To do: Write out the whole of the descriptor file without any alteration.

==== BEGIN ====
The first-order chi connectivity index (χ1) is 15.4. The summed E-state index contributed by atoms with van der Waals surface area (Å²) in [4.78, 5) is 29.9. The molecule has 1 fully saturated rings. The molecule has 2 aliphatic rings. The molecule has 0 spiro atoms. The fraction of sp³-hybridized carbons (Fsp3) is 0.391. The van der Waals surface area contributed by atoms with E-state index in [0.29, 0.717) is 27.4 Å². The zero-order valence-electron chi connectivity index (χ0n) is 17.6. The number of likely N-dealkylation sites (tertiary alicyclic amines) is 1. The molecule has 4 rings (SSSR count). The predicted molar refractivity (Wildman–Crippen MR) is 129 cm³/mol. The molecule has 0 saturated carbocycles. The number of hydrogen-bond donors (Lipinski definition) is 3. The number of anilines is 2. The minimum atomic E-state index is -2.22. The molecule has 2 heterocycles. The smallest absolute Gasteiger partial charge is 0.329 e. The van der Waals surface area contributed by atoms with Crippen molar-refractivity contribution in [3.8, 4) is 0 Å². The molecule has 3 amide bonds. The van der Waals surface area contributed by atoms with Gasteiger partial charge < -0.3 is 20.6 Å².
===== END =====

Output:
The first-order chi connectivity index (χ1) is 15.4. The summed E-state index contributed by atoms with van der Waals surface area (Å²) in [4.78, 5) is 29.9. The molecule has 1 fully saturated rings. The molecule has 2 aliphatic rings. The molecule has 0 spiro atoms. The fraction of sp³-hybridized carbons (Fsp3) is 0.391. The van der Waals surface area contributed by atoms with E-state index in [0.29, 0.717) is 27.4 Å². The zero-order valence-electron chi connectivity index (χ0n) is 17.6. The number of likely N-dealkylation sites (tertiary alicyclic amines) is 1. The molecule has 4 rings (SSSR count). The predicted molar refractivity (Wildman–Crippen MR) is 129 cm³/mol. The molecule has 0 saturated carbocycles. The number of hydrogen-bond donors (Lipinski definition) is 3. The number of anilines is 2. The minimum atomic E-state index is -2.22. The molecule has 2 heterocycles. The smallest absolute Gasteiger partial charge is 0.329 e. The van der Waals surface area contributed by atoms with Crippen molar-refractivity contribution in [3.8, 4) is 0 Å². The molecule has 3 amide bonds. The van der Waals surface area contributed by atoms with Gasteiger partial charge < -0.3 is 20.6 Å².